I wasn’t even supposed to be standing next to my sister on her San Francisco Bay Trail walk, looking at the clapper rail crouched under the bush that we shouldn’t have been able to find in broad daylight.

In fact, on this day, we came down during the day even though we knew we likely wouldn’t see a clapper. But I had requested a clapper sighting for Christmas, and it was Christmas Eve. And my sister has become so good at finding these birds that one of her fellow...

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Abbott Butte trek lifts the spirit

Abbott Butte trek lifts the spirit

If walls could talk, oh, the stories that the Abbott Butte fire lookout tower could tell.

The long-retired lookout is a remnant of a different era when a Forest Service flush with funding and purpose invested in administrative and recreational infrastructure on public lands and kept a sharp eye out for wildfire from remote peaks offering sweeping views.

Most of those old lookouts are long gone, but the Abbott Butte tower is still standing, although admittedly with a tilt that...

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Coast to coast on Wainwright's path

Coast to coast on Wainwright's path

Alfred Wainwright's love of the footpaths of England resulted in the popular, 192-mile Coast to Coast Path across northern England. The route goes through three national parks (The Lake District, the Dales and the Moors) with stops in quaint villages, including Grasmere — where Wordsworth wrote many of his poems — and Richmond, a market town built around an 11th-century castle.

The 13 days in August I spent on this walk (12 walking and one rest day) were the highlight of.....

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Gates of the Arctic — a different world

Gates of the Arctic — a different world

I peered down on the land skimming below the pontoons of our float plane as it carried us into Gates of the Arctic National Park: rivers of blue and green curling around sandbars, glacier-remnant lakes dotting broad valleys, and mountains towering above. At times it seemed our plane’s wings would scrape the slopes. This was the country that would surround us for the next 11 days as we canoed and hiked in this remote northwest Alaska park. 

The plane touched down on a lake...

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Misadventure on The Rogue

Last Saturday, the Rogue Fly Fishers had their annual steelhead tournament. Participants pay $150 each for the privilege of being rowed down the Rogue by a guide or knowledgeable member to fish for steelhead with flies. There are nice prizes for the participant who catches the most inches of steelhead, and the one who catches the biggest fish.

I was rowing my driftboat with two participants, a woman and a man, from Dodge Bridge to the Touvelle State Park takeout. I am an experienced...

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Visiting Oregon Caves via Mount Elijah

Visiting Oregon Caves via Mount Elijah

The winds had shifted and pushed the smoke from the forest fires south. The sky was blue, the sun was shining and the day beckoned. We gathered that morning to load our gear into one pickup and then ourselves into two other vehicles. The plan was for Tom Gilley and Tom Murphy to transport our overnight gear to the Oregon Caves, where we would meet up with them after a long hike.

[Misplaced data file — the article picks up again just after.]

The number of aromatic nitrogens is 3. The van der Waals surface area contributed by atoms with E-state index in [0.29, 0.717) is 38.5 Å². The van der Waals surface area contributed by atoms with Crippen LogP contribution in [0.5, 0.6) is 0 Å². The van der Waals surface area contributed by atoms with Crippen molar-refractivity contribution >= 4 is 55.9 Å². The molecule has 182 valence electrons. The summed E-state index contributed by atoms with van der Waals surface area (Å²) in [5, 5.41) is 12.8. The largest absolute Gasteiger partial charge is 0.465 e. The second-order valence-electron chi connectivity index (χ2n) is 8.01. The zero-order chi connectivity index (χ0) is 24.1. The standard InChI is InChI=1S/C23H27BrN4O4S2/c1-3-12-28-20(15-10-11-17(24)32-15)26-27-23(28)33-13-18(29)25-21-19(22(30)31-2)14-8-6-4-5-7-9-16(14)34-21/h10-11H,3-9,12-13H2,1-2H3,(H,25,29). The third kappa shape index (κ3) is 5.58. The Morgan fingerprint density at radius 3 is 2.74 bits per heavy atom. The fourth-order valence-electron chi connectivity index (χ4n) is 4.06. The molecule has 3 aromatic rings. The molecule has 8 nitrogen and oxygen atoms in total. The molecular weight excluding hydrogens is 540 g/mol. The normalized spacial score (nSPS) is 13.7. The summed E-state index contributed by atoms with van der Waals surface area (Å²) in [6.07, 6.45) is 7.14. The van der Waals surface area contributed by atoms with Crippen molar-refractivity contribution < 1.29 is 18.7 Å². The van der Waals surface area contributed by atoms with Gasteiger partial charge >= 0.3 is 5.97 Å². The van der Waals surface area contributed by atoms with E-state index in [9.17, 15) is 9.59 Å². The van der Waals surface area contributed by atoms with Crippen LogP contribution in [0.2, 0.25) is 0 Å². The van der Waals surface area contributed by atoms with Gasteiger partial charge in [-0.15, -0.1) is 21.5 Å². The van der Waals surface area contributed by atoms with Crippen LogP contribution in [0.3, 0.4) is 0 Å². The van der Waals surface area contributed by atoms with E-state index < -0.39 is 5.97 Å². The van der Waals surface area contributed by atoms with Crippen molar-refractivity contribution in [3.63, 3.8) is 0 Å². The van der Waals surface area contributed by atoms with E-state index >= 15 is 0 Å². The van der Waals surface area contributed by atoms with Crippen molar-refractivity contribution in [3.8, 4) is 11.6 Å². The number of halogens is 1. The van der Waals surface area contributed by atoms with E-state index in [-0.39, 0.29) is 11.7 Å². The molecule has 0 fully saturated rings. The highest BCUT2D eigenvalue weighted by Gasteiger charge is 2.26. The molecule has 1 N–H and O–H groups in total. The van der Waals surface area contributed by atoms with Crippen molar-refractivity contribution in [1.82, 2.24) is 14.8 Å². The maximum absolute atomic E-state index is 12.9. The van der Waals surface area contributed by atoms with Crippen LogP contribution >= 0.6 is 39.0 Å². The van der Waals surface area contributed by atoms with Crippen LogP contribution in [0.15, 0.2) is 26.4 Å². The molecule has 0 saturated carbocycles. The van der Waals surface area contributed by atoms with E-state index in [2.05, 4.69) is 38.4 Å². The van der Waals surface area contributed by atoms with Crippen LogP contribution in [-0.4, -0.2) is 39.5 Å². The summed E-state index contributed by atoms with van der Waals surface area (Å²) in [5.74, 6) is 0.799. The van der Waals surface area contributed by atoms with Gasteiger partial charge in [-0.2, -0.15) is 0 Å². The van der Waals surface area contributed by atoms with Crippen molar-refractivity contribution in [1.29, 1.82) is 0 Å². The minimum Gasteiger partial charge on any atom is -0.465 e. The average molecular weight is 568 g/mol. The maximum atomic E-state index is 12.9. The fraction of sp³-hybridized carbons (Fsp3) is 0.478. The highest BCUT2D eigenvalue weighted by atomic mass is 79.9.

Those of us traveling to the Sturgis Fork trailhead agreed to meet at the Applegate Store before turning up.....

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Climbing the Callahans is an enjoyable experience

Climbing the Callahans is an enjoyable experience

Smith Rock will forever be the best sport climbing spot in Oregon, but it is not the only nearby place to climb. Western Oregon is home to many bolted crags, and while their popularity may pale in comparison to the great climbing Mecca, they offer an enjoyable experience nonetheless. 
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Birthday party on the Inca Trail

Birthday party on the Inca Trail

Seldom, a member of the Southern Oregon Nordic Club, sent an email to members inviting us to join him on a hike on the Inca Trail to Machu Pichhu — to arrive on his 80th birthday. Four of us locals took up the challenge, along with four friends and relatives from out of town.

We hired a Peruvian tour company, Karikuy Tours, with three experienced guides. After three days of acclimatizing to the altitude in Cusco, Peru, we started on the four-day trek to the World Heritage site.

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Down, but not out, at Cascade Lakes Relay

Down, but not out, at Cascade Lakes Relay

At the beginning of the year, I was invited by a great friend to join a Portland-based running team for the Cascade Lakes Relay, a 216.6-mile trek on Aug. 1-2 that starts at Diamond Lake.
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A solo summit of South Sister

A solo summit of South Sister

South Sister towered over me at 10,358 feet tall, and I couldn't stop staring at its reddish slope covered in patchy glaciers.
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Boomers on the Trail

Boomers on the Trail

For more than 20 years, my wife, Barbara, and I had dreamed of hiking the trail along the Wild and Scenic Section of the Rogue River. In May, we made that dream a reality.
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May 25, 2014

It's the small things